White-hat hacker Adam Laurie knows better than to think email, video-on-demand, and other content from Sky Broadcasting and other satellite TV providers is a private matter between him and the company. That's because he's spent the past decade monitoring satellite feeds and the vast amount of private information they leak to anyone with a dish.

"Looking at what kind of data you can see being broadcast, some of that is quite surprising," he says. "Things you would expect to be secure turn out not to be secure. The most worrying thing is you can just see all this data going by."

4. New In-the-wild Attack Targets Fully-patched Adobe Reader
Discission thread by Mouser: http://www.donationcoder.com/forum/index.php?topic=17119
Malicious PDFs are spreading a trojan known as Gh0st RAT through a newly discovered vulnerability in Adobe Acrobat.

Security watchers are warning of a serious unpatched vulnerability in Adobe's Reader program that's actively being exploited to install malware on the PCs of unsuspecting users.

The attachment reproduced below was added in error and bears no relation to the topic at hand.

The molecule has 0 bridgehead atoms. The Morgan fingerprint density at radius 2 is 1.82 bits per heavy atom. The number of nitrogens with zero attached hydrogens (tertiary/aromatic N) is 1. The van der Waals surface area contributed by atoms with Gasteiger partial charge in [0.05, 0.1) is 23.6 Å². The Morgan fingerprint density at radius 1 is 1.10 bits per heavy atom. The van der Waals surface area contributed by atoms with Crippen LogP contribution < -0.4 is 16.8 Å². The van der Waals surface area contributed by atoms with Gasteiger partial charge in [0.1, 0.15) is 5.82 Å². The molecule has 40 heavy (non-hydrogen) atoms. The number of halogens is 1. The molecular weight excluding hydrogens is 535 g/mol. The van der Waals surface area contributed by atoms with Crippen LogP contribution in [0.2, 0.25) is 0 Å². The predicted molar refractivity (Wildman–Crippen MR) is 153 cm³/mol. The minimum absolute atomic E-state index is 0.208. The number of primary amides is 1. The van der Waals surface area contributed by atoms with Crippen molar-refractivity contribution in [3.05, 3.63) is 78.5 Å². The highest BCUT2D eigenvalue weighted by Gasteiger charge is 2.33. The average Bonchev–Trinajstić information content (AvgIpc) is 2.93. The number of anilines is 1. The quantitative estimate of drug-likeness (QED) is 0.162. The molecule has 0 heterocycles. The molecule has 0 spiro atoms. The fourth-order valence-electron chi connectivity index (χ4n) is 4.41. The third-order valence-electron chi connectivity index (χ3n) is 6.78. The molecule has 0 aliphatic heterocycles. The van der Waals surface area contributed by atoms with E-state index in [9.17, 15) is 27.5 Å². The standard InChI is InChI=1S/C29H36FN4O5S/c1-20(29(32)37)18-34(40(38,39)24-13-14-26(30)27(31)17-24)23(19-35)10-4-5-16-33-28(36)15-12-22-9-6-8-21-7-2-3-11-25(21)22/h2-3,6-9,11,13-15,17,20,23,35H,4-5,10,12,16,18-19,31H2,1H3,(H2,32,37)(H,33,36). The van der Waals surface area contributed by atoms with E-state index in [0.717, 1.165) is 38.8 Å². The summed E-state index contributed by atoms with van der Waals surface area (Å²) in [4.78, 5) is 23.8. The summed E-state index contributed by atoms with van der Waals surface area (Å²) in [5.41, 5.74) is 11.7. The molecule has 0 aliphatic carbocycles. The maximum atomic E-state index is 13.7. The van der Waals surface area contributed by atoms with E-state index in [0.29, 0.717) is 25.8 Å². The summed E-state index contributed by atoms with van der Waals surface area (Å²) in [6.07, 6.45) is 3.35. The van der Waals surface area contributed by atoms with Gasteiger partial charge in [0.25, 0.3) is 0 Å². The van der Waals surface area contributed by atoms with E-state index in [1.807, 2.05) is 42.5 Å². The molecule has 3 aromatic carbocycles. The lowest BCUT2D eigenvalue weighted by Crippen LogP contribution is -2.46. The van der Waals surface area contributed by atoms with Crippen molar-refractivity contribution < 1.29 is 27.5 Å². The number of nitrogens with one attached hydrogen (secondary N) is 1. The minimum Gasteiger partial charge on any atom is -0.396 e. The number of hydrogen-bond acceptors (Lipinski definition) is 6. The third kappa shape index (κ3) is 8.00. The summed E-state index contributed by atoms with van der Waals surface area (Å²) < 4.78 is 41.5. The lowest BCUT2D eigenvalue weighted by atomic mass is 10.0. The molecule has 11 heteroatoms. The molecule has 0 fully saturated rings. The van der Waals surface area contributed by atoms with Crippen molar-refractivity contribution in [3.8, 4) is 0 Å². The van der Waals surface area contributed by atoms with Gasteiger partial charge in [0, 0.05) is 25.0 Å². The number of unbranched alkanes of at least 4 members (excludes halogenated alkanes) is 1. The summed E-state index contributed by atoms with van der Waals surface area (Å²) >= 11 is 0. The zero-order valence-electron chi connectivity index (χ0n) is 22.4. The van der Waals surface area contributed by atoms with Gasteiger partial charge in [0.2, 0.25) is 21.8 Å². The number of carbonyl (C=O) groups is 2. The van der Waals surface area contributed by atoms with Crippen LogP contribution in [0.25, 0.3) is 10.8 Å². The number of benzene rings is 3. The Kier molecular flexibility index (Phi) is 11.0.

The vulnerability has been confirmed in versions 8.1.3 and 9.0.0 of Adobe Reader running on Windows XP Service Pack 3 and is presumed to work on other versions of Windows as well, according to this advisory from Shadowserver. Adobe for machines running Linux and Apple's OS X were not tested, but may also be vulnerable, Shadowserver's Steven Adair said.

5. State Bill Would Turn RFID Researchers Into Felons
Because...you know...prohibition is bound to fix the RFID problem...

The sponsor of a controversial bill before the Nevada legislature has promised to introduce amendments after security experts and civil libertarians warned it would make felons of people studying privacy threats involving RFID, or radio frequency identification.

In its present form, Senate Bill 125 (PDF) would make it a felony for anyone to possess, read or capture the personally identifying RFID information of others without their consent. Without changes, the legislation would prevent the testing and demonstrating of RFID weaknesses in a state that hosts Defcon and Black Hat, the biggest hacker conference and one of the biggest security conferences respectively.

6. New Attacks On IE7 Go Wild
For the techies: http://isc.sans.org/diary.html?storyid=5884